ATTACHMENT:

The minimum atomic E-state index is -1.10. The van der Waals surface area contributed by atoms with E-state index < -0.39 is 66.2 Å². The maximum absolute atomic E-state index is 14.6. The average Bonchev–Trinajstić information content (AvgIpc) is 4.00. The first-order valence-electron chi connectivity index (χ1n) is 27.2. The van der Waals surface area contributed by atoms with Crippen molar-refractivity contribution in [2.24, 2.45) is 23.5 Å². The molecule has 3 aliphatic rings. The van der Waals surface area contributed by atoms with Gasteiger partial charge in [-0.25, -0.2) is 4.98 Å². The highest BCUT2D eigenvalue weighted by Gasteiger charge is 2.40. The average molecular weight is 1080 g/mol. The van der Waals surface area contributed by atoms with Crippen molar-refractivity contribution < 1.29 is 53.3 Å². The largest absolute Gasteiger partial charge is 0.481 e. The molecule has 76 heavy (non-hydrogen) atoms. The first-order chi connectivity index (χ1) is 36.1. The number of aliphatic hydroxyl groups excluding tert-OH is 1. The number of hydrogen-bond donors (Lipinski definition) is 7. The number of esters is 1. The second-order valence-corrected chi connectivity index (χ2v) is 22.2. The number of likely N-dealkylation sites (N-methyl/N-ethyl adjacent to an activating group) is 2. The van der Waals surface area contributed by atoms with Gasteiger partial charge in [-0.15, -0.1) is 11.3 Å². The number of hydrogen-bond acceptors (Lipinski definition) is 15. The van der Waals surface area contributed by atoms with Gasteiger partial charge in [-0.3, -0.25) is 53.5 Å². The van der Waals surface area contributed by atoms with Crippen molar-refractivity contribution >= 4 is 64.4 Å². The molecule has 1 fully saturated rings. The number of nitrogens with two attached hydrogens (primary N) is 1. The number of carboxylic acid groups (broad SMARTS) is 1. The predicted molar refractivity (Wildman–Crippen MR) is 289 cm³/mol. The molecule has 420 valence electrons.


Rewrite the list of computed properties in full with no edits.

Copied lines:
The minimum atomic E-state index is -1.10. The van der Waals surface area contributed by atoms with E-state index < -0.39 is 66.2 Å². The maximum absolute atomic E-state index is 14.6. The average Bonchev–Trinajstić information content (AvgIpc) is 4.00. The first-order valence-electron chi connectivity index (χ1n) is 27.2. The van der Waals surface area contributed by atoms with Crippen molar-refractivity contribution in [2.24, 2.45) is 23.5 Å². The molecule has 3 aliphatic rings. The van der Waals surface area contributed by atoms with Gasteiger partial charge in [-0.25, -0.2) is 4.98 Å². The highest BCUT2D eigenvalue weighted by Gasteiger charge is 2.40. The average molecular weight is 1080 g/mol. The van der Waals surface area contributed by atoms with Crippen molar-refractivity contribution < 1.29 is 53.3 Å². The largest absolute Gasteiger partial charge is 0.481 e. The molecule has 76 heavy (non-hydrogen) atoms. The first-order chi connectivity index (χ1) is 36.1. The number of aliphatic hydroxyl groups excluding tert-OH is 1. The number of hydrogen-bond donors (Lipinski definition) is 7. The number of esters is 1. The second-order valence-corrected chi connectivity index (χ2v) is 22.2. The number of likely N-dealkylation sites (N-methyl/N-ethyl adjacent to an activating group) is 2. The van der Waals surface area contributed by atoms with Gasteiger partial charge in [-0.15, -0.1) is 11.3 Å². The number of hydrogen-bond acceptors (Lipinski definition) is 15. The van der Waals surface area contributed by atoms with Gasteiger partial charge in [-0.3, -0.25) is 53.5 Å². The van der Waals surface area contributed by atoms with Crippen molar-refractivity contribution >= 4 is 64.4 Å². The molecule has 1 fully saturated rings. The number of nitrogens with two attached hydrogens (primary N) is 1. The number of carboxylic acid groups (broad SMARTS) is 1. The predicted molar refractivity (Wildman–Crippen MR) is 289 cm³/mol. The molecule has 420 valence electrons.